On Friday, the Securities and Exchange Commission (SEC) disclosed that a social media post on X falsely stating that the agency had approved spot bitcoin exchange-traded funds (ETFs) was created by an “unauthorized party.” This party had gained control over the phone number connected to the SEC’s account on the platform. The incident, which occurred on Tuesday, raised concerns about cybersecurity at both the agency and the social media platform, formerly known as Twitter.
The SEC stated that it is working with law enforcement, including the FBI and the Department of Homeland Security, to address the breach. They also mentioned that they are assessing the impacts of the incident on the agency, investors, and the marketplace. The agency acknowledged that the unauthorized access to their social media account has raised concerns about the security of their online presence.
The confusion began on Tuesday afternoon when a hacked post appeared on the SEC’s X account, announcing the approval of Bitcoin ETFs for listing on registered national securities exchanges. The post also mentioned that the approved ETFs would be subject to ongoing surveillance and compliance measures to protect investors. A second post, simply stating “$BTC,” appeared two minutes later and was soon deleted. However, the unauthorized user also liked two other posts by non-SEC accounts. This caused a sharp rise in the price of bitcoin before it later pulled back.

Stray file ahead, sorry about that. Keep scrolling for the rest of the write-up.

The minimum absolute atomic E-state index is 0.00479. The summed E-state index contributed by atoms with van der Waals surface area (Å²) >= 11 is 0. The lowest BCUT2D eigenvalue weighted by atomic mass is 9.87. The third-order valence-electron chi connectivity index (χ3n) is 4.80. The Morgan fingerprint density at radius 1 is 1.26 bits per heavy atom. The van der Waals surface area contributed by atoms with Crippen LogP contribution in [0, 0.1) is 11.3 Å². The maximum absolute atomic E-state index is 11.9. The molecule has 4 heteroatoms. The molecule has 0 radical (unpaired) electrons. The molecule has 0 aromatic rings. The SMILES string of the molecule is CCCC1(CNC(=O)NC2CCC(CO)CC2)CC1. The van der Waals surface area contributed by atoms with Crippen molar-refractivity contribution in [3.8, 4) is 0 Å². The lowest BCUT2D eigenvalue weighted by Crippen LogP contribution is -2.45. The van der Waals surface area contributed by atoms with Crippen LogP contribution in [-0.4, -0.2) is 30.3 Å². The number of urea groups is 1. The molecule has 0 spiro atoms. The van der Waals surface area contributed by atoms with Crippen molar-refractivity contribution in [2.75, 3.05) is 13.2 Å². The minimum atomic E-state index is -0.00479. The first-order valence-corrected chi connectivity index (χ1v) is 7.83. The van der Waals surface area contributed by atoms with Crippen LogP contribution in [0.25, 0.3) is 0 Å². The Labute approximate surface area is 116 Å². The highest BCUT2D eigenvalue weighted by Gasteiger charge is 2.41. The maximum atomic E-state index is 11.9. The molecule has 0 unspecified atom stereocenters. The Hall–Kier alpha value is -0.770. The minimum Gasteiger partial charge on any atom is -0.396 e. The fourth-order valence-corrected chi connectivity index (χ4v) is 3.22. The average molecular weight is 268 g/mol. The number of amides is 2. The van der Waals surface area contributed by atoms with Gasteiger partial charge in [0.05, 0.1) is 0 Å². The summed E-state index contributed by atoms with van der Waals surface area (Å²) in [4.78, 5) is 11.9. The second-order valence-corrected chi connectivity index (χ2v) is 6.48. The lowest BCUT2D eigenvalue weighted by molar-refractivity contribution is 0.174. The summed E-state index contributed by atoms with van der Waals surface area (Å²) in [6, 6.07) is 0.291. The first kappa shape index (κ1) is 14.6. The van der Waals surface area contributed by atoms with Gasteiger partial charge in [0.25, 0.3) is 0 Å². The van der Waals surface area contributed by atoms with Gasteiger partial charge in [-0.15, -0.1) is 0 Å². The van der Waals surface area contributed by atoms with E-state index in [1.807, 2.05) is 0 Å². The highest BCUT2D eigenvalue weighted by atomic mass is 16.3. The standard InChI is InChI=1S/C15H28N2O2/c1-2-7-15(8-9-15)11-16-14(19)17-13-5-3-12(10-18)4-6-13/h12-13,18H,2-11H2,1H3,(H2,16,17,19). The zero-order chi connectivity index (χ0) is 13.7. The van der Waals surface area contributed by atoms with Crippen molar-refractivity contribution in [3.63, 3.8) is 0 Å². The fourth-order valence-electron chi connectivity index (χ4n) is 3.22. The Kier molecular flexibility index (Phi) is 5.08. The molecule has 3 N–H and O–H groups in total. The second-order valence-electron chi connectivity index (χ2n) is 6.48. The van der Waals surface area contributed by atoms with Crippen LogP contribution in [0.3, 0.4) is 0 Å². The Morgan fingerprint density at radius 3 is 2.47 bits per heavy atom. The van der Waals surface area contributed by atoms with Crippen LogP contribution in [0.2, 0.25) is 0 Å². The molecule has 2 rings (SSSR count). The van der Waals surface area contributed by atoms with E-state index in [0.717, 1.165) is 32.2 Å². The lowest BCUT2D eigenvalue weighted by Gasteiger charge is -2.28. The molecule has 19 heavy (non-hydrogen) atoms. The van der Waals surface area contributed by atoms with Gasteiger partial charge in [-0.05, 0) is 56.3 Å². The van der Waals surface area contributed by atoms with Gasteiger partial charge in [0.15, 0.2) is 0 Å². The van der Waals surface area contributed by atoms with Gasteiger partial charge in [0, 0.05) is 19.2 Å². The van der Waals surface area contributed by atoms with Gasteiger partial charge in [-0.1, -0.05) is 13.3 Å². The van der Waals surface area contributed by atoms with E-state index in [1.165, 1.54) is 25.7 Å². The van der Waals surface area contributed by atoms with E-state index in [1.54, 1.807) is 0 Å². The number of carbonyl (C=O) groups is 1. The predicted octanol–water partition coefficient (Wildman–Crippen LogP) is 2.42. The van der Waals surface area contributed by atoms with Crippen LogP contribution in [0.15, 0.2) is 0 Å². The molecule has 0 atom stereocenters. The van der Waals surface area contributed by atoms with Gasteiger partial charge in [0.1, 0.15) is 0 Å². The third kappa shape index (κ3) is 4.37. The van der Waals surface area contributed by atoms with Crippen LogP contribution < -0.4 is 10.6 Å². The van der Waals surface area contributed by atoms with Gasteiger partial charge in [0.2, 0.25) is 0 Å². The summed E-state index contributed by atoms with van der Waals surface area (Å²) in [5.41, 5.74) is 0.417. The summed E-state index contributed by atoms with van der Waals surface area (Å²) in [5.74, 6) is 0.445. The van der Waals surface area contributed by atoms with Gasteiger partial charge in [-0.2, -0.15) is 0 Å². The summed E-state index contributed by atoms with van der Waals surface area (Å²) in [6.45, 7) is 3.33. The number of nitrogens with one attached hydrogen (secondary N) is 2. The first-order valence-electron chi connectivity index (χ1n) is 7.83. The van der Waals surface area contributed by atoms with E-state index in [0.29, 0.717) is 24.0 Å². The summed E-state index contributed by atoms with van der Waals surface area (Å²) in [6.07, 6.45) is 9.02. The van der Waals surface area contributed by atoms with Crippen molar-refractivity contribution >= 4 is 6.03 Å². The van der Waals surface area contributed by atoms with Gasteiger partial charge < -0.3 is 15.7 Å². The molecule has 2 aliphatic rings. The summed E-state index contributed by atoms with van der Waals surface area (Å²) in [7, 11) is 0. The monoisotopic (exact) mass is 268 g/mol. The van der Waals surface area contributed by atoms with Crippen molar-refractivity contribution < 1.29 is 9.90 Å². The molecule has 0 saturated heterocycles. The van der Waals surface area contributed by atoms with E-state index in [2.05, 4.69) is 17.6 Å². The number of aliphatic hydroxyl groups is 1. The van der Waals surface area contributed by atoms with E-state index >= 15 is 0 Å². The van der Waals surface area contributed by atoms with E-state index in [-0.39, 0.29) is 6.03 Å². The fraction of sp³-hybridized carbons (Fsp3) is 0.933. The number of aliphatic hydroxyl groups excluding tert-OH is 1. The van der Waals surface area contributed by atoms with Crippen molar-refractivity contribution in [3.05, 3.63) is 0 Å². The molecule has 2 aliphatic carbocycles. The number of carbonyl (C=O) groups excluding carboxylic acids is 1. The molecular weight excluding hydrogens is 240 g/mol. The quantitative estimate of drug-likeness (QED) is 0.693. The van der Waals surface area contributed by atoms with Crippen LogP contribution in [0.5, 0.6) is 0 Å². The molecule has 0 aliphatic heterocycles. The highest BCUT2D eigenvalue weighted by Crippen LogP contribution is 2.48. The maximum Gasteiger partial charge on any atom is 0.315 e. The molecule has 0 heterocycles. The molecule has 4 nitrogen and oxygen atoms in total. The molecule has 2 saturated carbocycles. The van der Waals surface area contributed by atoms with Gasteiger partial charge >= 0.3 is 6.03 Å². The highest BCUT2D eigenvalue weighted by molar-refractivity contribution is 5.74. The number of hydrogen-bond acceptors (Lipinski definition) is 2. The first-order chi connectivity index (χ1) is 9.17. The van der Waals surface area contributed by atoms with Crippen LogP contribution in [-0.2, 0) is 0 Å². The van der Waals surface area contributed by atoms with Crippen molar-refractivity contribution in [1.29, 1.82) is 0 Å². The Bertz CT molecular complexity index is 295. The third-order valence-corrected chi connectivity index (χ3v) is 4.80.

In response to the hack, the SEC’s staff posted on the official X account of SEC Chair Gary Gensler, announcing that the agency’s main account had been compromised. They also clarified that they had not approved any spot bitcoin exchange-traded products yet. The staff then deleted the unauthorized post, unliked the liked posts, and used the official SEC account to make a new post explaining the situation.
The SEC confirmed that they had reached out to X for assistance on Tuesday and believe that the unauthorized access to their account was terminated later that day. They also stated that, so far, there is no evidence that the unauthorized party gained access to any SEC systems, data, devices, or other social media accounts.
On the following day, the SEC officially announced the approval of the listing and trading of spot bitcoin ETFs. This was a significant breakthrough for the crypto industry, which has been trying to attract more traditional investors to the digital asset space for years.
As of Friday evening, Bitcoin was down 7.6% over a 24-hour period. The SEC’s announcement of the ETF approval may have contributed to this decline. The agency’s statement on Friday did not mention any further details about the incident or any potential remedial measures they may take. However, they emphasized that they will continue to assess the situation and take necessary actions to ensure the security of their online presence.